Do you live in an area where you don’t have access to a garden or common grounds, but you simply love greenery? Are you in an apartment without a porch that doesn’t give you the ability to grow in pots or planters? If any of these conditions apply to you, you’re a prime candidate to take advantage of the possibilities offered by flower boxes for windows.
Even the smallest spaces have windows, and almost any window can be made to accommodate a flower box of some size. The good news is that with a little planning and research, you can create a little greenery or a bed of blooms of your very own, right outside your window - literally!
Quality, Season After Season
Among the various high-quality items we sell for the home are our flower boxes for windows , which, like our tall garden planters, trellises, patio torches, and other niceties, are made to an uncommon level of quality.
Many of our window planters are made from extremely durable materials like stainless steel liners. Stainless steel is naturally corrosion resistant and is well-situated to defy the elements for many years. With a minimum of care and attention, one of these window boxes will remain just as beautiful many years from now as the day you bought it.
Other highlights from the collection of our window boxes for flowers are made from 100% real, pure copper for undeniable beauty and character. Our pure copper window boxes are finished with a clear lacquer to preserve their luster through the seasons. Although copper doesn’t resist the elements with the same effect as stainless steel, the nature of real, raw copper allows it to develop a beautiful patina over time. Additionally, the copper forms salts and other nutrients in the soil that are highly beneficial to plants.
Each of our window boxes is contained within a heavy-duty, powder-coated metal frame that is sturdy, rugged, and dependable. They add class to the arrangement and are built to last, just like everything we offer here at H Potter.
We also offer them in a number of different styles, so you can take your pick of what you think will work best with the arrangement of your home’s facade. Take a look through our collection via the link above and if you have any questions, call us!
What to Grow in Them?
Once you pick out your favorite set of window boxes from our collection, then you need to determine what you want to grow in them. You can grow flowers to add some color to your home, herbs to add some flavor to your home cooked meals, ornamental plants for the greenery, or even some combination!
They don’t call it a flower box for nothing! Many species of flowers will flourish in window boxes, provided you give them the right care, attention, and sunlight. Here are some popular flowers that will thrive in window boxes with just a little care and love!
There are many other species of flowers that will thrive in window boxes, and this is just a start. However, these flowers listed above will thrive in window boxes with only a little care, spilling over the edge and creating bright, vibrant splashes of color!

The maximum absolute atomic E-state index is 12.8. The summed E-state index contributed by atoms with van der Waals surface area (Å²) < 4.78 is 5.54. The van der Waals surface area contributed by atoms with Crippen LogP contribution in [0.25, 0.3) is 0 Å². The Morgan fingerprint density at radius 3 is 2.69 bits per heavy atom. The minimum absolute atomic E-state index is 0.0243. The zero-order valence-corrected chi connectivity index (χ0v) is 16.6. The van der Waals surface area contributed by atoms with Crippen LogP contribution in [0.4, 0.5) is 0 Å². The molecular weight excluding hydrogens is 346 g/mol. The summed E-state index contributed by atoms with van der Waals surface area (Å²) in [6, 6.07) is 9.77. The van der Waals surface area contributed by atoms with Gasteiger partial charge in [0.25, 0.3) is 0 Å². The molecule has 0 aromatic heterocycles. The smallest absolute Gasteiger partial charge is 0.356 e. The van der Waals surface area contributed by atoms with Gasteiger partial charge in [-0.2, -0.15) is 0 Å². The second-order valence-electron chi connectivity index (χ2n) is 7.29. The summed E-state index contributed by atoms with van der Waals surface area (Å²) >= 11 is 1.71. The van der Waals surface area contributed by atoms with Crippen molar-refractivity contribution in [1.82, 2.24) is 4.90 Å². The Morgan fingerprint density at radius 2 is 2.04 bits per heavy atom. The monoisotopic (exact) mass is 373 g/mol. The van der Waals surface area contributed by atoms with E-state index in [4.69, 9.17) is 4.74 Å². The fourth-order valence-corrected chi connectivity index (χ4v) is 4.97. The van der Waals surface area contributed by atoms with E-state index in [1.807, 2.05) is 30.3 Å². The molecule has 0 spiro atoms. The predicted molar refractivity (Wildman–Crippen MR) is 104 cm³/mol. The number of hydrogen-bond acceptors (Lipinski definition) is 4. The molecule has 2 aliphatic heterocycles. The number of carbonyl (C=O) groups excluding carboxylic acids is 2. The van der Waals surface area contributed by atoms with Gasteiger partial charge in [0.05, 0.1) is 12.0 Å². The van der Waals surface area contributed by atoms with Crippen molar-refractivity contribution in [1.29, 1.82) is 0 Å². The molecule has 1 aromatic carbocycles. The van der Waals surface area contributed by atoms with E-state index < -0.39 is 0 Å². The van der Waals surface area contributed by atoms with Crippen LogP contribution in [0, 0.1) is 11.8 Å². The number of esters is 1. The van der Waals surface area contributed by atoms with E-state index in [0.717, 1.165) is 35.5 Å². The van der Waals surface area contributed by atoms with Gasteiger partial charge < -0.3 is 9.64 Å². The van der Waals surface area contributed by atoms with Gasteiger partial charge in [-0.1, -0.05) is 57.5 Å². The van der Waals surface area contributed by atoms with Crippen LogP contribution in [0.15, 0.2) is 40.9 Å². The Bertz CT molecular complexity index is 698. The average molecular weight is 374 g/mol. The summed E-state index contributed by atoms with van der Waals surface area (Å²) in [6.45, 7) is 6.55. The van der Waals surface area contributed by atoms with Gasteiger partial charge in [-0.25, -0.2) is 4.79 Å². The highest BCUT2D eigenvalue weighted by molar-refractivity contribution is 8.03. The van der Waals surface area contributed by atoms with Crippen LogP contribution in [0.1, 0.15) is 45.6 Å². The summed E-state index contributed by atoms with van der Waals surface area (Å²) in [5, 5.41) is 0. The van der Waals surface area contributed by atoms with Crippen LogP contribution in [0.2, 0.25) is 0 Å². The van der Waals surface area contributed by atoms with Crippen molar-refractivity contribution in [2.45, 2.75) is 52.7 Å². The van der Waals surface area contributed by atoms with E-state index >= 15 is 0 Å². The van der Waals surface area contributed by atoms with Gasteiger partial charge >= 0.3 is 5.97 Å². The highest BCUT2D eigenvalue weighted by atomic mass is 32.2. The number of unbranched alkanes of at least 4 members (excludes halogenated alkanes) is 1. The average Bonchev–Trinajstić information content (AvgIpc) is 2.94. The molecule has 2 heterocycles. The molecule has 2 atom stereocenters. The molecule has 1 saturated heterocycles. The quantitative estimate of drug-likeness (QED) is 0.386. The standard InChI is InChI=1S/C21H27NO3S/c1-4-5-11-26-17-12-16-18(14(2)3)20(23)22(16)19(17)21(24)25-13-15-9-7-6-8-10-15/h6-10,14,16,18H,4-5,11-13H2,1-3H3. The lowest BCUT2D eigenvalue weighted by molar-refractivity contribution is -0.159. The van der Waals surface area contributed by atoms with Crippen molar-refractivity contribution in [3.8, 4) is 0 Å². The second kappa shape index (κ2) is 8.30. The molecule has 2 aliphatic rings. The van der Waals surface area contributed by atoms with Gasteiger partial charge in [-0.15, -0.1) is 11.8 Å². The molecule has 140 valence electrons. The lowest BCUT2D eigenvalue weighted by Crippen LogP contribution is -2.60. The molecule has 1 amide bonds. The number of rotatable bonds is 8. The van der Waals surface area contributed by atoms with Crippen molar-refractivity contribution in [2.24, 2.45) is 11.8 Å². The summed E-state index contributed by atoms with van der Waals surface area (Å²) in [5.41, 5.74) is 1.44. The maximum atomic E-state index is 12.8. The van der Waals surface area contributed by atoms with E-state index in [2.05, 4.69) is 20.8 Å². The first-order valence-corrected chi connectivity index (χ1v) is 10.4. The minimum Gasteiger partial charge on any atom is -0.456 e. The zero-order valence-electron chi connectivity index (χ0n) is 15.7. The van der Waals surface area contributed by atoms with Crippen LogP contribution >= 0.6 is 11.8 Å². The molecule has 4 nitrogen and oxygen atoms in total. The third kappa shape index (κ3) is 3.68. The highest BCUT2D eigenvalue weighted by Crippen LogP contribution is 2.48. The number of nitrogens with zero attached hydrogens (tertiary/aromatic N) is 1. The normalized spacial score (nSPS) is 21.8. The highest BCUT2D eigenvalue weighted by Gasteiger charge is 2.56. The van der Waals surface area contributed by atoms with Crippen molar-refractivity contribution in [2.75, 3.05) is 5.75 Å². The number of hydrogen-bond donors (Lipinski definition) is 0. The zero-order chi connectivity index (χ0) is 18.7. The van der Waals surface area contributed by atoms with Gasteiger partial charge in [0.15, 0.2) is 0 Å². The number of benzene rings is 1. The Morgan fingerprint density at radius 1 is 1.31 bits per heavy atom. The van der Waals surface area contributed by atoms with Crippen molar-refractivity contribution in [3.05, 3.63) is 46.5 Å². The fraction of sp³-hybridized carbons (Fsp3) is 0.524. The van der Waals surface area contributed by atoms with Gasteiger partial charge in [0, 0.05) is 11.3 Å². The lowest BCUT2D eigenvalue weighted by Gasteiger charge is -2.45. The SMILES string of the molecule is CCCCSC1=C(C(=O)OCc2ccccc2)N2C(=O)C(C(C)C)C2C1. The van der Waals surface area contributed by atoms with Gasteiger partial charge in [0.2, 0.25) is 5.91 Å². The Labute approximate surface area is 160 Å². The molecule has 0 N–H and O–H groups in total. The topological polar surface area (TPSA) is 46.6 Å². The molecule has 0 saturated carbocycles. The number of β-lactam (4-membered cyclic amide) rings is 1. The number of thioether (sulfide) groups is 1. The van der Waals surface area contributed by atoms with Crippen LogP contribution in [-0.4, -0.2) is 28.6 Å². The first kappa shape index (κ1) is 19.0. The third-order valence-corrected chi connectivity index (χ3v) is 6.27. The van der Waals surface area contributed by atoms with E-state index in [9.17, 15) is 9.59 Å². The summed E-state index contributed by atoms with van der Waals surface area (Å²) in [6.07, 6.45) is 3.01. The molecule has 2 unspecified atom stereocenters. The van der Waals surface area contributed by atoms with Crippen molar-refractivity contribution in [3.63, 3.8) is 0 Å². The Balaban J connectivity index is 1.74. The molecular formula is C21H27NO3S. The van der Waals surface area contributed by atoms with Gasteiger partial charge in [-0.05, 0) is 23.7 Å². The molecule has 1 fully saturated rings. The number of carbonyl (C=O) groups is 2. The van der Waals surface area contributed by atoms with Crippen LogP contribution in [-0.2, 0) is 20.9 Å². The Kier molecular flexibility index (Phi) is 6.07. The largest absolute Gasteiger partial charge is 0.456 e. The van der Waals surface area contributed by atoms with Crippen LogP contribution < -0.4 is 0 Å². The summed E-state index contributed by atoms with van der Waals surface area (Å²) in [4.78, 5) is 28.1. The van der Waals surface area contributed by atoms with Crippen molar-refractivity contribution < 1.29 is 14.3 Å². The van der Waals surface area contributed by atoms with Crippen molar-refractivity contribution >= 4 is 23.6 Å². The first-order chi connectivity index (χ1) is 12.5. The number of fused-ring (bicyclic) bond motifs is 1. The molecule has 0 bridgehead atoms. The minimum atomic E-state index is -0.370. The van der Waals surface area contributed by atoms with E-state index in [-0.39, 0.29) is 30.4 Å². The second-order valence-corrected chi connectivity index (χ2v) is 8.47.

One thing to note is that most of these flowers either grow low to the ground or are creepers. You can grow vertically oriented flowers in window boxes, such as Phlox or morning glories, but some of these species will quickly try to overtake the box and grow up the side of your house.
You don’t need to grow flowers in a flower box if you just want to add some greenery! You can add a number of ornamental plants to a flower box to give your home some color throughout most or even all of the year, and not just during peak blooming times!
As above, most of these plants, which are adored for the beautiful nature of their foliage, grow relatively low to the ground. They can be kept short with regular trimming as well.
Additionally, provided the conditions are favorable to them, they will provide you with color and effect throughout the year!
Finally, you can grow plants in your window flower box that serve two functions. They’ll add color to your home’s exterior and you’ll be able to harvest them to season your home-cooked meals. Some of them are even cold tolerant and can provide you with the pick-me-up of fresh flavor throughout the cooler months. Best of all, there are tons and tons of herbs that will absolutely flourish, even when grown in a tiny window planter!
●Thyme - Cold tolerant!
●Lavender - Cold tolerant!
●Rosemary - Cold tolerant!
●Sage - Cold tolerant!
●Chives - Cold tolerant!
Oftentimes, these herbs are extraordinarily easy to take care of and need only a little bit of attention to really flourish. Others are tolerant of dry climates, like oregano, lavender, and rosemary, and still others can grow through the colder seasons, meaning you can provide fresh, homegrown flavor almost year-round!
Filling with Soil
All plants have different needs, but as a general rule, most of the plants on this list are going to tolerate heavy, dense, impenetrable soil. The lighter the mix is, the easier it will be for the plants to develop a healthy root system as they grow. You should strive for a light, loamy mix that drains well but does not dry out too readily.
You can buy a ready made potting mix, or you can create your own with a few simple tricks. What you’ll want to do is create a blend that contains a little bit of sand and inorganic material with lower capillarity that allows the soil to drain, while at the same time providing some finer organic material that will regulate moisture and provide nutrients. You can also blend in some other components to make the soil airier, to give specific nutrients, or to raise or lower the pH.